There probably won't be as much roster churn as there was when Kelly and defensive coordinator Bill Davis came in, and pieces clearly were missing from what they needed. Kelly's staff, Davis in particular, did an amazing job of taking players who would not have been drafted into this setup - such as stubby, 2010 first-round pass rusher Brandon Graham - and finding ways to make them productive. But some of these projects, including Graham, might have been short-term. (Graham said Monday his goal is to start. Hard to see that happening here right now.) It's great to be smart enough to find ways to fit square pegs into round holes. It's much better to have all the right pegs for the holes to begin with, and that will be a bigger concern this offseason.
On Monday, Kelly offered up his oft-used adaptability example of how Denver coach John Fox ran one offense successfully with Tim Tebow at quarterback, and another with Peyton Manning. What Kelly didn't say was that the Broncos went out and got Manning, to replace Tebow and make them a more viable Super Bowl threat.
Trent Cole was an exemplary soldier, transitioning from defensive end to rush linebacker in his ninth NFL season, notching eight sacks, though they all occurred in four games. Cole is 31, and has a $6.6 million cap figure in 2014. The Eagles desperately need an edge rusher who can cause the kind of havoc Cole was causing, say, 5 years ago.
The Eagles might be able to survive another year with Bradley Fletcher and Cary Williams on the corners, but drafting a corner with a very high pick and bringing him along under them sure seems like a plan. At safety, one has to think the Eagles will look at free agency, at the draft, at local flea markets and yard sales, and possibly on Craigslist. When Roseman was waxing nostalgic Monday about Brian Dawkins, as detailed in yesterday's Daily News, what he really seemed to be saying was "where do you find a guy like that, anyhow?" This long-term need becomes a bigger crisis, the better the team gets. Re-signing Nate Allen isn't going to hurt and might help, but the other spot back there needs a difference-maker. Earl Wolff is a wonderful third guy, and Patrick Chung should be invited to continue his career elsewhere.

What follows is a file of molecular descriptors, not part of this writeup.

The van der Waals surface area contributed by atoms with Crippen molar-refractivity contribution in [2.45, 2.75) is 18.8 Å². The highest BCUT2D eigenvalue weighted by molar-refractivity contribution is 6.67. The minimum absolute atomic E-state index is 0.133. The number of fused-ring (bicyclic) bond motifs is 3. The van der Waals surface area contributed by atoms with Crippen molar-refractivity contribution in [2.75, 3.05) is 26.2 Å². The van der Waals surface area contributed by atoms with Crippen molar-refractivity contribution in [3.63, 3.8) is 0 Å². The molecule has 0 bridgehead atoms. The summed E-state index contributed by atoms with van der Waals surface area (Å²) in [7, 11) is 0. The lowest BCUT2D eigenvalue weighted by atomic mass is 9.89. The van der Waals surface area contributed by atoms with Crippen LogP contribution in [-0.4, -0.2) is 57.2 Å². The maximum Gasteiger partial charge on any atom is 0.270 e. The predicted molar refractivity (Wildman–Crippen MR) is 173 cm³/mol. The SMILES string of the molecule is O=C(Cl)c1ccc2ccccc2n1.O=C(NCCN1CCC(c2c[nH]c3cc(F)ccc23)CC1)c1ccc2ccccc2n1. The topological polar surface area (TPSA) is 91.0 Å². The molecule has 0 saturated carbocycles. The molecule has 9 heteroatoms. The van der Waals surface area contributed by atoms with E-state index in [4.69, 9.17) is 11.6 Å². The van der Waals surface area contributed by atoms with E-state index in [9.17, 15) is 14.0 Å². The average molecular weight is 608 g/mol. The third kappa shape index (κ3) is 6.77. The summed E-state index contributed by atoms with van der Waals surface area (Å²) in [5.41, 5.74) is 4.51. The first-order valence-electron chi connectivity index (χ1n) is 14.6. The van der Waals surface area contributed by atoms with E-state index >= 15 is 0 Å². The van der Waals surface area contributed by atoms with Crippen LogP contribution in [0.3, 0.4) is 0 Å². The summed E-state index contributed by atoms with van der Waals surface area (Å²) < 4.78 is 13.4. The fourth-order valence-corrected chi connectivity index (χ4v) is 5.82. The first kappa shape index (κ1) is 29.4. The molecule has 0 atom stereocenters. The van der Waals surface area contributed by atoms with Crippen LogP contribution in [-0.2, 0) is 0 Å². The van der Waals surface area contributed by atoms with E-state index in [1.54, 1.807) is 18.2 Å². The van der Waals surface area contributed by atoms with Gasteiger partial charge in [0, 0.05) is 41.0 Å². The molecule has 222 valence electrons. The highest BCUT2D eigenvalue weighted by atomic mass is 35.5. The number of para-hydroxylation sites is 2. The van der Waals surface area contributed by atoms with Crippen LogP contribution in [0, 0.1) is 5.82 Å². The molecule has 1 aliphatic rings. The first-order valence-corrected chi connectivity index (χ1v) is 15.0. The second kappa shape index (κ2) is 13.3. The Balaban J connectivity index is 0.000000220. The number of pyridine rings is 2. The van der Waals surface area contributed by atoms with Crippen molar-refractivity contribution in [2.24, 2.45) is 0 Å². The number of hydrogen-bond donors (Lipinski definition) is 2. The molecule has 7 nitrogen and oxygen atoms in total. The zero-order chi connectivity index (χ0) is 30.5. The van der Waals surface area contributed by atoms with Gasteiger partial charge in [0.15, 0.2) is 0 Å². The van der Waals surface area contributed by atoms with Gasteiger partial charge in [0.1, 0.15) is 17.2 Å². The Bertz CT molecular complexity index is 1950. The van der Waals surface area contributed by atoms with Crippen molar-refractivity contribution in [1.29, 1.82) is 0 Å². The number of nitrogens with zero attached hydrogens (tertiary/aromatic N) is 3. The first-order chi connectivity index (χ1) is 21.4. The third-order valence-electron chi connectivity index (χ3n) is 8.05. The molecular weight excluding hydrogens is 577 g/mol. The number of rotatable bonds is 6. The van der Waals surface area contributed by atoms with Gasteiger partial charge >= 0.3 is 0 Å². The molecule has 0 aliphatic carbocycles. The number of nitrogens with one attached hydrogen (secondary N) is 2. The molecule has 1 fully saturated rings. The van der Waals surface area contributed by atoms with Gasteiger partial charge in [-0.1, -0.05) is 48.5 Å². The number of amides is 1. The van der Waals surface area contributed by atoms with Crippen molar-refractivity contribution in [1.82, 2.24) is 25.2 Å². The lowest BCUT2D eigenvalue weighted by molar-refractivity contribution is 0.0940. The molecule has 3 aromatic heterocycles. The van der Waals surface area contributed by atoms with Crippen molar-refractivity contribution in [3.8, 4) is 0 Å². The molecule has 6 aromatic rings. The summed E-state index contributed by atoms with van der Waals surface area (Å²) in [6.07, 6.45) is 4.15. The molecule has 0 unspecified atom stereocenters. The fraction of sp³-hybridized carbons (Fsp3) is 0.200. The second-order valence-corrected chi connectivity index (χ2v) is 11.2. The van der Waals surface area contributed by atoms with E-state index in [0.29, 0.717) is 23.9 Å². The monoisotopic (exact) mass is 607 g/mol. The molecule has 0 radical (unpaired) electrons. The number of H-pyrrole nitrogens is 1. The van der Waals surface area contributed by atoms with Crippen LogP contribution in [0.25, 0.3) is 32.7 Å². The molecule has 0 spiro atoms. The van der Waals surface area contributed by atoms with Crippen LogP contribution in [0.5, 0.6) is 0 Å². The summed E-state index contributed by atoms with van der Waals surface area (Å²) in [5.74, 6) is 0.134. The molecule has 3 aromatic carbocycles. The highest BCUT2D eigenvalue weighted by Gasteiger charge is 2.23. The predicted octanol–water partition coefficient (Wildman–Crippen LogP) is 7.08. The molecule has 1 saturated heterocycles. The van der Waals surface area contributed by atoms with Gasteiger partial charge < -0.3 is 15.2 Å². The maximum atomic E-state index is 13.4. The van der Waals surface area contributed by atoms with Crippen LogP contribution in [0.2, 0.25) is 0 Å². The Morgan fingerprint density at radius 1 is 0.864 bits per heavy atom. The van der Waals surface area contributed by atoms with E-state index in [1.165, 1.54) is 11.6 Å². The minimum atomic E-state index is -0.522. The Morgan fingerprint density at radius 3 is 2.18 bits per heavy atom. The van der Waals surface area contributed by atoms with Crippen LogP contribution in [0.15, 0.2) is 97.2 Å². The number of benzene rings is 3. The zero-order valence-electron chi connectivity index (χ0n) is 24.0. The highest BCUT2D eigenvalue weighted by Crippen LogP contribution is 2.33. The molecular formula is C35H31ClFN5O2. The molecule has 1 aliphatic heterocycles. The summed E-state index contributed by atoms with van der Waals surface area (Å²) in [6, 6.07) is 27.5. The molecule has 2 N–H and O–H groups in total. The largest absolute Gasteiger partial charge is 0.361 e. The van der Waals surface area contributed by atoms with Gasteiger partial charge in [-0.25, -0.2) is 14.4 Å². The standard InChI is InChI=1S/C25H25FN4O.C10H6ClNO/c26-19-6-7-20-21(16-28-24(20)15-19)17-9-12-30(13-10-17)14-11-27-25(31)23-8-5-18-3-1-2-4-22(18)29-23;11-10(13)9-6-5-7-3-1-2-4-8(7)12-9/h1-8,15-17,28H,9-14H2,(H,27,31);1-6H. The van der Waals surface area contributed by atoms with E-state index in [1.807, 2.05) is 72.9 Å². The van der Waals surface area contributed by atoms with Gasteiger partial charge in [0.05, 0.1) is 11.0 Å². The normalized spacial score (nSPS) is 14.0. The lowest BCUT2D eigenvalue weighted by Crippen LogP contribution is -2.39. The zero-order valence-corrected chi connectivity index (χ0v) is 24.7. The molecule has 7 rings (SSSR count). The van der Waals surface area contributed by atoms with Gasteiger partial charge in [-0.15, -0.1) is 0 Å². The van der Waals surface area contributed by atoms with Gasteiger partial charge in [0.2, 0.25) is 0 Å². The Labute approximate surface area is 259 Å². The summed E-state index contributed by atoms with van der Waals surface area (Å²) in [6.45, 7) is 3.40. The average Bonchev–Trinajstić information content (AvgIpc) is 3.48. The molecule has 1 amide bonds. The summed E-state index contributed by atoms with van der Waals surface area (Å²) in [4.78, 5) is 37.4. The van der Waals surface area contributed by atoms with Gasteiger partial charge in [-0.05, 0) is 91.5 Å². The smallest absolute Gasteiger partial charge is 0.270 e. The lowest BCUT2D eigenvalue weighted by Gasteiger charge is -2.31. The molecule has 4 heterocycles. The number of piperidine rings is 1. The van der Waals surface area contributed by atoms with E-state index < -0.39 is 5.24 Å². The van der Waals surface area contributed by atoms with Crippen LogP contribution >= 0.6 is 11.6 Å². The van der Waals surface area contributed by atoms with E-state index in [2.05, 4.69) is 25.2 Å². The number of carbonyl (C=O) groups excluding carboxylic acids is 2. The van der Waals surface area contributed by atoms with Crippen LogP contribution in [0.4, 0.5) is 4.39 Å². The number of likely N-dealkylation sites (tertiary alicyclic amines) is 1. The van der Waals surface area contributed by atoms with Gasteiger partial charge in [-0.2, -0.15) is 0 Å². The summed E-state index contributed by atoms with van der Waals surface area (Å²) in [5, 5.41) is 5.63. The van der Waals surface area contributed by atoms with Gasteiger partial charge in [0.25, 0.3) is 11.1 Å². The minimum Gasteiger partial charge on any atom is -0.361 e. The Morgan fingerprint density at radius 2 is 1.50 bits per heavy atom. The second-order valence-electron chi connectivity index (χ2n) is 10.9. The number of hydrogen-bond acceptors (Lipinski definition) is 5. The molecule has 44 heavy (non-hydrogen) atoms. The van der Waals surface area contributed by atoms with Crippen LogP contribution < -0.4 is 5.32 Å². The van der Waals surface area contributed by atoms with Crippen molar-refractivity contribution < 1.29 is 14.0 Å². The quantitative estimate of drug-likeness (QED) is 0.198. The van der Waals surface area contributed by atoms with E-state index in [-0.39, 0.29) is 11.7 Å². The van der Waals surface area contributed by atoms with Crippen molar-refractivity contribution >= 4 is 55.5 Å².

It's probably not safe to assume kicker Alex Henery is gone - he really has been pretty accurate, even if his range has been lacking. But it certainly is safe to assume the Eagles will take a hard look at other options in the spring and summer. Also seems safe to assume they'll bring back punter Donnie Jones.
On offense, there are fewer concerns than with the defense. One is, even if Jeremy Maclin returns to the fold, you know Kelly covets a bigger, faster weapon, probably something you'd have to draft in the early rounds. Is it possible feelings will be bruised somehow among the DeSean Jackson-Maclin-Riley Cooper (if he signs here) trio? Yep. Too bad. Venerable slot receiver Jason Avant is one of the team's most cherished leaders, and he's an excellent blocker, but Avant seems to have lost a step he could not afford to lose.
It's also worth noting that the Eagles' ballyhooed offensive line got pushed around by both Dallas and New Orleans at the end of the season, and that its linchpin, Jason Peters, turns 32 this month.
Kelly said Monday that with no coaching staff to assemble this season, "we can spend a little more time on the personnel aspect of things - and our personnel department has done a great job of articulating what we're really, truly looking for - and then those guys going out and finding it."
The Scouting Combine starts Feb. 19.
The Eagles have signed all eight practice-squad players who finished the season, plus big wideout project Ifeyani Momah from last year, and Josh Kaddu, a free-agent linebacker from, of all places, Oregon.